MAN KILLED AFTER HE HIT 2 OFFICERS WITH ROCKS: PASCO, Wash. (AP) - A homeless man who was shot and killed by officers at a busy intersection had thrown multiple rocks, hitting two officers, and had refused to put down other stones, authorities said Wednesday.
OKLAHOMA CITY (AP) - Oklahoma could become the first state to use nitrogen gas to execute inmates under a proposal to reinstate a method of execution that hasn't been used in the U.S. in decades but which supporters say would be painless and foolproof.
PITTSBURGH (AP) - A dresser that fell on two toddler sisters, killing them, had been sold without a strap designed to keep it from tipping over, according to a lawsuit filed against the retailer that sold it and the company that manufactured it.
MIAMI (AP) - Drivers at drunken-driving checkpoints don't have to speak to police or even roll down their windows. They just have to place their license and registration on the glass, along with a note saying they have no comment, won't permit a search and want a lawyer. At least, that's the view of a South Florida attorney.
IOWA CITY, Iowa (AP) - An Iowa widow is charged with a crime and had nearly $19,000 seized from her bank after depositing her late husband's legally earned money in a way that evaded federal reporting requirements.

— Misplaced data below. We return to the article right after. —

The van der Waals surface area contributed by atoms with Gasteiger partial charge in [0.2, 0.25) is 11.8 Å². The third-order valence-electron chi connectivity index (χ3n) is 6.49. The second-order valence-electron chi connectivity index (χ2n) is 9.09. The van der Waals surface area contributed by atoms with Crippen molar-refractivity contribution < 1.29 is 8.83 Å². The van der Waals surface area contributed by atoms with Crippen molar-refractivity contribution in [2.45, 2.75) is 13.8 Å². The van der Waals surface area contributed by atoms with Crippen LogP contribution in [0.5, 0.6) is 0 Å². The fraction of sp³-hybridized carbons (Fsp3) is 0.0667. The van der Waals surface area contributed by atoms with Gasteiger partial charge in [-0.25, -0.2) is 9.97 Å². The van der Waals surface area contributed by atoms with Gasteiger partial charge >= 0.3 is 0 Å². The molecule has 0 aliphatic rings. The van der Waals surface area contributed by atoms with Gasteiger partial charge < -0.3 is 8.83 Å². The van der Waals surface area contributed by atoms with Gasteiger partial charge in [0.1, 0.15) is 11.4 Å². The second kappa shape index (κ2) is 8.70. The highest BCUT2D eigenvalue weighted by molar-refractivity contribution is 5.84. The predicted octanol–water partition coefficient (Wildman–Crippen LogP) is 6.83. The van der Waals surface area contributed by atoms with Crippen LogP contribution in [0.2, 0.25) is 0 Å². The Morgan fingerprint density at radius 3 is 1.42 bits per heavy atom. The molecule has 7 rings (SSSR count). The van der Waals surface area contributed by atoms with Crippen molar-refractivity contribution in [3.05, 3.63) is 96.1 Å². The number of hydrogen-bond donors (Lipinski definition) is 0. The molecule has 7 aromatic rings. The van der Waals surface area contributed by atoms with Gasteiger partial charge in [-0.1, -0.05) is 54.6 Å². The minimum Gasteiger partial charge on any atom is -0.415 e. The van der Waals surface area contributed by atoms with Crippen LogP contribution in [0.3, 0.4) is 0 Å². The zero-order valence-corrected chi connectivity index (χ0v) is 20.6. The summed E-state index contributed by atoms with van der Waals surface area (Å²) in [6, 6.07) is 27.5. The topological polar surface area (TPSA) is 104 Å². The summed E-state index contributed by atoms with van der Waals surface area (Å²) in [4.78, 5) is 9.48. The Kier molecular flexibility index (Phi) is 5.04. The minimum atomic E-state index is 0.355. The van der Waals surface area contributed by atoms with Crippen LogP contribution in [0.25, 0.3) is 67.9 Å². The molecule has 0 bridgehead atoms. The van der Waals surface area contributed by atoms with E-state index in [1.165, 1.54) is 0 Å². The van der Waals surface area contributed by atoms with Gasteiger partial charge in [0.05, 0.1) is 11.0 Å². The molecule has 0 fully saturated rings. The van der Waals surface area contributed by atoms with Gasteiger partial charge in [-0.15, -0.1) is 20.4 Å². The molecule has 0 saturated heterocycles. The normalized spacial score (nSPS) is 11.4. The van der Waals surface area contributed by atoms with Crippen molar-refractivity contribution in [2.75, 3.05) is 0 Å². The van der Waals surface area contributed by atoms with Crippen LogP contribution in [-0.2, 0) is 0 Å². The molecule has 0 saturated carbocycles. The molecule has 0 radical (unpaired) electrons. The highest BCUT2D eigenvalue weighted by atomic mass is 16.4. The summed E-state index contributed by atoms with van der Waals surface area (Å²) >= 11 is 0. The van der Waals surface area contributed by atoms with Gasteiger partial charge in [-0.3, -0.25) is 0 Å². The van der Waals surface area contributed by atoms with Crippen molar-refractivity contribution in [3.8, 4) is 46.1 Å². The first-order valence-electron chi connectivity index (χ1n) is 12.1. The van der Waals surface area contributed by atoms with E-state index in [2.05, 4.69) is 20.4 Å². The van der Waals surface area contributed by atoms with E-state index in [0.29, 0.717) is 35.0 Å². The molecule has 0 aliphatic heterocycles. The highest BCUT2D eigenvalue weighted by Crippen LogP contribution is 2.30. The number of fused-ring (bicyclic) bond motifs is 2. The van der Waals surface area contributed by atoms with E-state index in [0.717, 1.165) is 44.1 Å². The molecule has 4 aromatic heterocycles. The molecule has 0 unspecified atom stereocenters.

NEW YORK (AP) - A rookie police officer who fired into a darkened stairwell at a Brooklyn public housing complex, accidentally killing a man who had been waiting for an elevator, has been indicted in his death, a lawyer said Tuesday.
NEW YORK (AP) - NBC announced Tuesday that it is suspending Brian Williams as "Nightly News" anchor and managing editor for six months without pay for misleading the public about his experiences covering the Iraq War.
SAN ANTONIO (AP) - A mentally ill teenager killed by police in an East Texas police station last month had gone there believing authorities would hospitalize her and was shot after officers had several opportunities to subdue her, the teen's parents said Monday.
ST. LOUIS (AP) - Federal lawsuits allege that jails in the St. Louis County towns of Ferguson and Jennings operate essentially as modern-day debtors' prisons, where minor traffic offenses can lead to extended periods behind bars.